All that Hallie (Thora Birch) and Ethan (Ethan Embry) want for Christmas is for their divorced parents to get back together. Mom (Harley Jane Kozak) and Dad (Jamey Sheridan) bond over some Christmas Eve Chinese food.

Just in case jolly St. Nick can't come through on his own, the kids also set a parent trap of their own, involving eight pet store mice, falsified plans, feigned illness, a cancelled cab, and a hearing impaired ice cream delivery man. It's all a bit much for children to pull off, but these New Yorkers are determined. Ethan is also determined not to be embarrassed by Hallie, especially not in front of Stephanie (Amy Oberer), a pretty girl visiting from Boston.

A rekindled adult romance choreographed by kids and aimed at them... yeah, let's go with the tied-up Santa who has approximately three minutes of screentime in total. The fact that All I Want for Christmas isn't all that good is hidden by the passing of twenty years. If you were a kid in the early '90s, the clothing, lingo, and simply the feel of family films will all take you back. Disarmed by that nostalgic charm, you should be content with what you see. Though uncinematic, the movie's not bad. It's never obnoxious or stupid or very broad. It's mostly just sweet, innocent, and fun. There's Kevin Nealon getting more than his just desserts. And for fans of classic cinema, there is Lauren Bacall in the role of Nana.

No easy sell, All I Want for Christmas grossed less in its entire run than Home Alone did in its opening weekend. The movie didn't even enjoy much of a Christmas bump, since it opened on the second Friday of November and was already being phased out by the time December rolled in. It wasn't as costly a flop as the same year's John Hughes-penned cross-country Thanksgiving comedy Dutch that starred Randall/Embry and Ed O'Neill. Nor did it make as lasting an impression on Christmas as Thora Birch's increasingly respected and perennially strong-selling Hocus Pocus made on Halloween for '90s kids. But, hey there's a good chance you haven't seen this and you can never have too many holiday movies, right?

 
Surviving Christmas (2004) movie poster Surviving Christmas

Theatrical Release: October 22, 2004 / Running Time: 91 Minutes / Rating: PG-13 / Songs

Director: Mike Mitchell / Writers: Deborah Kaplan, Harry Elfont (story & screenplay); Jeffrey Ventimilia, Joshua Sternin (screenplay)

Cast: Ben Affleck (Drew Latham), James Gandolfini (Tom Valco), Christina Applegate (Alicia Valco), Catherine O'Hara (Christine Valco), Josh Zuckerman (Brian Valco), Bill Macy (Doo-Dah), Jennifer Morrison (Missy Vangilder), Udo Kier (Heinrich), David Selby (Horace Vangilder), Stephanie Faracy (Letitia Vangilder), Stephen Root (Dr. Freeman), Sy Richardson (Doo-Dah Understudy), Tangie Ambrose (Kathryn), John BJ Bryant (Cabbie), Peter Jason (Suit), Phill Lewis (Levine the Lawyer), Tumbleweed (Santa)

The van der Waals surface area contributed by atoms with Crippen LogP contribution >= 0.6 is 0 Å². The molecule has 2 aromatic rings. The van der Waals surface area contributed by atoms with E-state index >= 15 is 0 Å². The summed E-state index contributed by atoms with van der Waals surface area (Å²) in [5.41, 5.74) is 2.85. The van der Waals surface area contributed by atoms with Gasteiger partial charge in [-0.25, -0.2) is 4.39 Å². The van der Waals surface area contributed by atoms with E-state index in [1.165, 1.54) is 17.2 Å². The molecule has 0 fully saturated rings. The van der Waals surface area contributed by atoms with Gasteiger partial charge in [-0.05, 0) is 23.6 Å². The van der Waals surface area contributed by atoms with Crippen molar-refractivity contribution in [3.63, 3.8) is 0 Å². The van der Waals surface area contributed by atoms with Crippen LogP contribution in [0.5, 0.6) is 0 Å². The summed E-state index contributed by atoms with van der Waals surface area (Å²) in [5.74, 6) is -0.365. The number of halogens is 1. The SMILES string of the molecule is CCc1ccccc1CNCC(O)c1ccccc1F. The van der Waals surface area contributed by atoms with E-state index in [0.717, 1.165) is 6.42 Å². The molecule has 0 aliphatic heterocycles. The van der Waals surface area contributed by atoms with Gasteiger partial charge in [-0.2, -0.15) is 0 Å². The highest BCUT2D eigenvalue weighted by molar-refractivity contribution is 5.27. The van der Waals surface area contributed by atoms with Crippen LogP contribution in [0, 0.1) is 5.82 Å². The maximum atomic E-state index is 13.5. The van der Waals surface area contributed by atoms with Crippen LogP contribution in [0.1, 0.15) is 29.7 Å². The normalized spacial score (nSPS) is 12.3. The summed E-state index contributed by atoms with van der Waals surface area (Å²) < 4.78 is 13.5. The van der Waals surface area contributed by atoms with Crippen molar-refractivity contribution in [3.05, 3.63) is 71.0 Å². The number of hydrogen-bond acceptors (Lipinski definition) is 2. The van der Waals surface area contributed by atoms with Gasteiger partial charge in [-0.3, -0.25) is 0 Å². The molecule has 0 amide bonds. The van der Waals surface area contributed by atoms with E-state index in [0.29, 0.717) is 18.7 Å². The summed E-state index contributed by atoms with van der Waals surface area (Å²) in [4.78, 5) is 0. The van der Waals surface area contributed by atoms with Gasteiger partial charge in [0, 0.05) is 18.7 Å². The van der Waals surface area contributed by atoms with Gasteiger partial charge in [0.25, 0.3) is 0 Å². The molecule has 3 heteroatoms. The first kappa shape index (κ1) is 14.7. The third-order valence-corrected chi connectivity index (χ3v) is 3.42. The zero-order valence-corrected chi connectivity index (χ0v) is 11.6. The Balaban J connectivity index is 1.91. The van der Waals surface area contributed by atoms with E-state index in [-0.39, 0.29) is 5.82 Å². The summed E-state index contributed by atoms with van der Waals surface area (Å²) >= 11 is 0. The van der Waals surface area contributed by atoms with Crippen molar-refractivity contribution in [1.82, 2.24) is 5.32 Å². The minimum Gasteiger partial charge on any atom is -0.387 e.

Picture: 1.85:1 Anamorphic Widescreen and 1.33:1 Reformatted Fullscreen / Sound: Dolby Digital 5.1 (English, French) / Subtitles: English, French, Spanish; Extras Subtitled / DVD Release Date: December 21, 2004
Surviving Christmas DVD cover art -- click for larger view and to buy from Amazon.com

For me, Surviving Christmas has two major claims to fame. Firstly, it was responsible for the 2004 film adaptation of John Grisham's Skipping Christmas being renamed Christmas with the Kranks. Secondly and more significantly, it is quite possibly the only Christmas movie to hit home video the same holiday season it was released theatrically. Surviving opened quite early, a full month before Kranks and nine days before Halloween. Scathingly reviewed and a complete nonstarter at the box office, the movie took just two months to come to disc, debuting in stores the Tuesday before Christmas.

This was a product of Ben Affleck's movie star phase. Smart enough to win an original screenplay Oscar with best friend and fellow rising actor Matt Damon, young and handsome Affleck was quickly thrust to Hollywood's A-list and was not terribly discerning about the offers that came his way.
Cracks in Affleck's audience appeal began showing in 2003 with the dismal hat trick of Daredevil, Gigli, and Paycheck. Shot in early 2003 but held back until fall 2004, Surviving Christmas would conclude punchline Affleck's A-list stint with a whimper. The career rebuilding that began with 2006's Hollywoodland continues and is almost complete with Affleck having twice regained credibility directorially, most recently in The Town, in which he also starred.

Feeling lonesome at Christmas, wealthy ad man Drew Latham (Affleck) ditches his vast bachelor pad to return to his childhood home in Lincoln Wood, Illinois. Writing a check for $250,000, he moves in with the Valcos, the unknown family living there, to spend a traditional family Christmas just like the ones he used to know. Doesn't that sound like a whimsical premise?

Wealthy man-child Drew Latham (Ben Affleck) tries to ring out some holiday spirit out of his rented dad (James Gandolfini) with a rendition of "O Christmas Tree." Alicia Valco (Christina Applegate) is less than impressed by Drew's (Ben Affleck) grand holiday gesture to her.